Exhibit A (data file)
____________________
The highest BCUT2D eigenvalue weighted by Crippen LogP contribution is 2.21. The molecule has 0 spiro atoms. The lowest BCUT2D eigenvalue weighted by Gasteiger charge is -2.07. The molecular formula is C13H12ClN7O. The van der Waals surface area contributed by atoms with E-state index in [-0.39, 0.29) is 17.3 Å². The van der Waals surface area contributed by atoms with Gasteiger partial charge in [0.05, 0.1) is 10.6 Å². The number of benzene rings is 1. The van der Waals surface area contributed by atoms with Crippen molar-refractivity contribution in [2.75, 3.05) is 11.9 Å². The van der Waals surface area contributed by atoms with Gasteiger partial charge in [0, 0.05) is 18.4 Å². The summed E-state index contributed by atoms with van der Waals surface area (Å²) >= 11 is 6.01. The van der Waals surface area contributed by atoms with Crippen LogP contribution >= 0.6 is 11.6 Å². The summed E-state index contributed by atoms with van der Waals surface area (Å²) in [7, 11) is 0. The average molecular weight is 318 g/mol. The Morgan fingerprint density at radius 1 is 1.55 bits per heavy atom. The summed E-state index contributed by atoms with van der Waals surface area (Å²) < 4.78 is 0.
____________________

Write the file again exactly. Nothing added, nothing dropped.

The highest BCUT2D eigenvalue weighted by Crippen LogP contribution is 2.21. The molecule has 0 spiro atoms. The lowest BCUT2D eigenvalue weighted by Gasteiger charge is -2.07. The molecular formula is C13H12ClN7O. The van der Waals surface area contributed by atoms with E-state index in [-0.39, 0.29) is 17.3 Å². The van der Waals surface area contributed by atoms with Gasteiger partial charge in [0.05, 0.1) is 10.6 Å². The number of benzene rings is 1. The van der Waals surface area contributed by atoms with Crippen molar-refractivity contribution in [2.75, 3.05) is 11.9 Å². The van der Waals surface area contributed by atoms with Gasteiger partial charge in [0, 0.05) is 18.4 Å². The summed E-state index contributed by atoms with van der Waals surface area (Å²) >= 11 is 6.01. The van der Waals surface area contributed by atoms with Crippen LogP contribution >= 0.6 is 11.6 Å². The summed E-state index contributed by atoms with van der Waals surface area (Å²) in [7, 11) is 0. The average molecular weight is 318 g/mol. The Morgan fingerprint density at radius 1 is 1.55 bits per heavy atom. The summed E-state index contributed by atoms with van der Waals surface area (Å²) < 4.78 is 0.